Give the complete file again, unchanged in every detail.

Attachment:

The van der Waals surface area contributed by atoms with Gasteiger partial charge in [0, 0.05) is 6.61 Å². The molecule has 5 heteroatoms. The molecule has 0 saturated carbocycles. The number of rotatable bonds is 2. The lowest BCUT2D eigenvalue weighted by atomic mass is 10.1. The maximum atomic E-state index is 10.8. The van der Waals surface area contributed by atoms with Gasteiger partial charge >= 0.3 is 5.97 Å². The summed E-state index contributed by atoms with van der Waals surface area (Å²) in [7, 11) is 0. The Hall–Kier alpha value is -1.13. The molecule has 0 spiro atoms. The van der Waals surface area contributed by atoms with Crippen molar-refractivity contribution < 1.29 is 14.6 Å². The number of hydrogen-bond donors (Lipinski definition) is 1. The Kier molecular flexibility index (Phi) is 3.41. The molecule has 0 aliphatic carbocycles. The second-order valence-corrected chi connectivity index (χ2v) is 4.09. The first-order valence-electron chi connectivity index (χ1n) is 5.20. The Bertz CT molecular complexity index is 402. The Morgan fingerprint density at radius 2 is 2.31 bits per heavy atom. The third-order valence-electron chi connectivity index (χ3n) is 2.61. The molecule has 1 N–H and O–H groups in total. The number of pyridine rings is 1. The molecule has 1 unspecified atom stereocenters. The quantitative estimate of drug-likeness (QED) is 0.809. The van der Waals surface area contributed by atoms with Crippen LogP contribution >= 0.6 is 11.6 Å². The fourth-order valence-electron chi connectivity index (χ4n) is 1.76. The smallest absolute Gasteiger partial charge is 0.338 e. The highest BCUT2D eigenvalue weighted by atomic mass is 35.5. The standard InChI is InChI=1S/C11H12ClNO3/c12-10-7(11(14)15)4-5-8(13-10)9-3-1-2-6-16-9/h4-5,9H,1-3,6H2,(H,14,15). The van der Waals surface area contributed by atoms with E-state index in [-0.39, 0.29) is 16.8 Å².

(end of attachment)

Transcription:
The van der Waals surface area contributed by atoms with Gasteiger partial charge in [0, 0.05) is 6.61 Å². The molecule has 5 heteroatoms. The molecule has 0 saturated carbocycles. The number of rotatable bonds is 2. The lowest BCUT2D eigenvalue weighted by atomic mass is 10.1. The maximum atomic E-state index is 10.8. The van der Waals surface area contributed by atoms with Gasteiger partial charge >= 0.3 is 5.97 Å². The summed E-state index contributed by atoms with van der Waals surface area (Å²) in [7, 11) is 0. The Hall–Kier alpha value is -1.13. The molecule has 0 spiro atoms. The van der Waals surface area contributed by atoms with Crippen molar-refractivity contribution < 1.29 is 14.6 Å². The number of hydrogen-bond donors (Lipinski definition) is 1. The Kier molecular flexibility index (Phi) is 3.41. The molecule has 0 aliphatic carbocycles. The second-order valence-corrected chi connectivity index (χ2v) is 4.09. The first-order valence-electron chi connectivity index (χ1n) is 5.20. The Bertz CT molecular complexity index is 402. The Morgan fingerprint density at radius 2 is 2.31 bits per heavy atom. The third-order valence-electron chi connectivity index (χ3n) is 2.61. The molecule has 1 N–H and O–H groups in total. The number of pyridine rings is 1. The molecule has 1 unspecified atom stereocenters. The quantitative estimate of drug-likeness (QED) is 0.809. The van der Waals surface area contributed by atoms with Crippen LogP contribution >= 0.6 is 11.6 Å². The fourth-order valence-electron chi connectivity index (χ4n) is 1.76. The smallest absolute Gasteiger partial charge is 0.338 e. The highest BCUT2D eigenvalue weighted by atomic mass is 35.5. The standard InChI is InChI=1S/C11H12ClNO3/c12-10-7(11(14)15)4-5-8(13-10)9-3-1-2-6-16-9/h4-5,9H,1-3,6H2,(H,14,15). The van der Waals surface area contributed by atoms with E-state index in [-0.39, 0.29) is 16.8 Å².